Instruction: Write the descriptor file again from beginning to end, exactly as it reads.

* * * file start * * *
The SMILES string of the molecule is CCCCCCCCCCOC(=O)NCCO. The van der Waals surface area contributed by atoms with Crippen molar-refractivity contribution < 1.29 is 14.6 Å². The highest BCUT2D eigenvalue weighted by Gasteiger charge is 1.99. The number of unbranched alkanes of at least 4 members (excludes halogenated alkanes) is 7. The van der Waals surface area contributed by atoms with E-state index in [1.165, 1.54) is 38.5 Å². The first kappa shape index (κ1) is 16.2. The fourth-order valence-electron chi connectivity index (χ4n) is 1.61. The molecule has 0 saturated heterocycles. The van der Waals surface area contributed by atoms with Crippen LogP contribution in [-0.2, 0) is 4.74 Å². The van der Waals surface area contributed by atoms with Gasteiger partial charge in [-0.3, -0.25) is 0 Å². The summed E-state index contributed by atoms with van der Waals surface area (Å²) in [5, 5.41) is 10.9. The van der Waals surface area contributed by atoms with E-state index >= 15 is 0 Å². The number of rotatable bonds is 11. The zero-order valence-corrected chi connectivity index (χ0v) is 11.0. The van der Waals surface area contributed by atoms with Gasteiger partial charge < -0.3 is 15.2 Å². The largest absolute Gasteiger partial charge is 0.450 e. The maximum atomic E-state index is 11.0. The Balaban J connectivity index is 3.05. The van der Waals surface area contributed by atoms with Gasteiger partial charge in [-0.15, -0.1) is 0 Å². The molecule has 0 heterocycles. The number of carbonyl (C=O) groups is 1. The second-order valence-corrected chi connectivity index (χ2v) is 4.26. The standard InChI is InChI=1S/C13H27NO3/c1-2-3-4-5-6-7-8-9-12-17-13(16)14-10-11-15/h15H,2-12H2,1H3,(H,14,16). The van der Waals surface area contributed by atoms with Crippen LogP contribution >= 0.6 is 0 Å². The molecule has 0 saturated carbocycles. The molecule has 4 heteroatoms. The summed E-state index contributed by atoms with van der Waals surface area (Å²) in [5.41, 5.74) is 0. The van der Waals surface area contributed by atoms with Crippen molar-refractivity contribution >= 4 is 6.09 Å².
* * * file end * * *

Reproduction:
The SMILES string of the molecule is CCCCCCCCCCOC(=O)NCCO. The van der Waals surface area contributed by atoms with Crippen molar-refractivity contribution < 1.29 is 14.6 Å². The highest BCUT2D eigenvalue weighted by Gasteiger charge is 1.99. The number of unbranched alkanes of at least 4 members (excludes halogenated alkanes) is 7. The van der Waals surface area contributed by atoms with E-state index in [1.165, 1.54) is 38.5 Å². The first kappa shape index (κ1) is 16.2. The fourth-order valence-electron chi connectivity index (χ4n) is 1.61. The molecule has 0 saturated heterocycles. The van der Waals surface area contributed by atoms with Crippen LogP contribution in [-0.2, 0) is 4.74 Å². The van der Waals surface area contributed by atoms with Gasteiger partial charge in [-0.3, -0.25) is 0 Å². The summed E-state index contributed by atoms with van der Waals surface area (Å²) in [5, 5.41) is 10.9. The van der Waals surface area contributed by atoms with E-state index >= 15 is 0 Å². The number of rotatable bonds is 11. The zero-order valence-corrected chi connectivity index (χ0v) is 11.0. The van der Waals surface area contributed by atoms with Gasteiger partial charge < -0.3 is 15.2 Å². The largest absolute Gasteiger partial charge is 0.450 e. The maximum atomic E-state index is 11.0. The Balaban J connectivity index is 3.05. The van der Waals surface area contributed by atoms with Gasteiger partial charge in [-0.15, -0.1) is 0 Å². The molecule has 0 heterocycles. The number of carbonyl (C=O) groups is 1. The second-order valence-corrected chi connectivity index (χ2v) is 4.26. The standard InChI is InChI=1S/C13H27NO3/c1-2-3-4-5-6-7-8-9-12-17-13(16)14-10-11-15/h15H,2-12H2,1H3,(H,14,16). The van der Waals surface area contributed by atoms with Crippen LogP contribution >= 0.6 is 0 Å². The molecule has 0 saturated carbocycles. The molecule has 4 heteroatoms. The summed E-state index contributed by atoms with van der Waals surface area (Å²) in [5.41, 5.74) is 0. The van der Waals surface area contributed by atoms with Crippen molar-refractivity contribution >= 4 is 6.09 Å².